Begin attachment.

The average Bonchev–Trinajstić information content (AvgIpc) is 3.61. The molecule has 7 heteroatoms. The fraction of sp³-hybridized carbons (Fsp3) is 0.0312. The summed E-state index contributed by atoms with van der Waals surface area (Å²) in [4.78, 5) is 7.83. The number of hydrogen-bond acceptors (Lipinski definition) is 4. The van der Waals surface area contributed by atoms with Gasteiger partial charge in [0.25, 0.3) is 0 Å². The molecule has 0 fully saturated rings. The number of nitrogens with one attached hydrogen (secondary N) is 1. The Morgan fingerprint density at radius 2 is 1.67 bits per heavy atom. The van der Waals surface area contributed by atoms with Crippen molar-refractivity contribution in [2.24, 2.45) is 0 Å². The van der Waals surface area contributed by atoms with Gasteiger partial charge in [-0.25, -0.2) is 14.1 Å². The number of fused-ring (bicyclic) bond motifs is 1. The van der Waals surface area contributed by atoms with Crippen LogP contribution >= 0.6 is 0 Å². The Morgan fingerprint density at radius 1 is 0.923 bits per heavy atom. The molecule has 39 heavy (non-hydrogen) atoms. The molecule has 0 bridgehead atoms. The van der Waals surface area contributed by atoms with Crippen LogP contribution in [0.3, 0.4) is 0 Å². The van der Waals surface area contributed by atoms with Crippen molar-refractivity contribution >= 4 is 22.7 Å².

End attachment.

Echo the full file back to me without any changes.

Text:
The average Bonchev–Trinajstić information content (AvgIpc) is 3.61. The molecule has 7 heteroatoms. The fraction of sp³-hybridized carbons (Fsp3) is 0.0312. The summed E-state index contributed by atoms with van der Waals surface area (Å²) in [4.78, 5) is 7.83. The number of hydrogen-bond acceptors (Lipinski definition) is 4. The van der Waals surface area contributed by atoms with Gasteiger partial charge in [0.25, 0.3) is 0 Å². The molecule has 0 fully saturated rings. The number of nitrogens with one attached hydrogen (secondary N) is 1. The Morgan fingerprint density at radius 2 is 1.67 bits per heavy atom. The van der Waals surface area contributed by atoms with Crippen molar-refractivity contribution in [2.24, 2.45) is 0 Å². The van der Waals surface area contributed by atoms with Gasteiger partial charge in [-0.25, -0.2) is 14.1 Å². The number of fused-ring (bicyclic) bond motifs is 1. The van der Waals surface area contributed by atoms with Crippen LogP contribution >= 0.6 is 0 Å². The Morgan fingerprint density at radius 1 is 0.923 bits per heavy atom. The molecule has 39 heavy (non-hydrogen) atoms. The molecule has 0 bridgehead atoms. The van der Waals surface area contributed by atoms with Crippen LogP contribution in [0.3, 0.4) is 0 Å². The van der Waals surface area contributed by atoms with Crippen molar-refractivity contribution >= 4 is 22.7 Å².